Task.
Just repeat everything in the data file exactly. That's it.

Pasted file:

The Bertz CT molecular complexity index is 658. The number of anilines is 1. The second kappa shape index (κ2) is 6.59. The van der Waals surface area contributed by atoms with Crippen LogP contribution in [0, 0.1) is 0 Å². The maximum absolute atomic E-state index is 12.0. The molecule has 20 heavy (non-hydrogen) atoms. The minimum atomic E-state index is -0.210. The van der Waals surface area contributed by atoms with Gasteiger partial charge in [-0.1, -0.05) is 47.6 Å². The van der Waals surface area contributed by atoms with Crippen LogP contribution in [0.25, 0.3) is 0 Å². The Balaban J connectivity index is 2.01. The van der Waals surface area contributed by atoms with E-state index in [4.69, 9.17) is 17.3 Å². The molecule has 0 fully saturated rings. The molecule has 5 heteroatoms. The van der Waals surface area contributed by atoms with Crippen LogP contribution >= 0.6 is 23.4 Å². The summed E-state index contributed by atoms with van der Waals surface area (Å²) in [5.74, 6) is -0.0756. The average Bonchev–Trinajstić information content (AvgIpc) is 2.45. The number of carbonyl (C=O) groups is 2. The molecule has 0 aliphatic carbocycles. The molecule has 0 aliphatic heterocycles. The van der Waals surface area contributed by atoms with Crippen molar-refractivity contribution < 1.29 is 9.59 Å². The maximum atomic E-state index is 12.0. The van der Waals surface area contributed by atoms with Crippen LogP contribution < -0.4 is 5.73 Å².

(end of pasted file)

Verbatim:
The Bertz CT molecular complexity index is 658. The number of anilines is 1. The second kappa shape index (κ2) is 6.59. The van der Waals surface area contributed by atoms with Crippen LogP contribution in [0, 0.1) is 0 Å². The maximum absolute atomic E-state index is 12.0. The molecule has 20 heavy (non-hydrogen) atoms. The minimum atomic E-state index is -0.210. The van der Waals surface area contributed by atoms with Gasteiger partial charge in [-0.1, -0.05) is 47.6 Å². The van der Waals surface area contributed by atoms with Crippen LogP contribution in [0.25, 0.3) is 0 Å². The Balaban J connectivity index is 2.01. The van der Waals surface area contributed by atoms with E-state index in [4.69, 9.17) is 17.3 Å². The molecule has 0 fully saturated rings. The molecule has 5 heteroatoms. The van der Waals surface area contributed by atoms with Crippen LogP contribution >= 0.6 is 23.4 Å². The summed E-state index contributed by atoms with van der Waals surface area (Å²) in [5.74, 6) is -0.0756. The average Bonchev–Trinajstić information content (AvgIpc) is 2.45. The number of carbonyl (C=O) groups is 2. The molecule has 0 aliphatic carbocycles. The molecule has 0 aliphatic heterocycles. The van der Waals surface area contributed by atoms with Crippen molar-refractivity contribution < 1.29 is 9.59 Å². The maximum atomic E-state index is 12.0. The van der Waals surface area contributed by atoms with Crippen LogP contribution < -0.4 is 5.73 Å².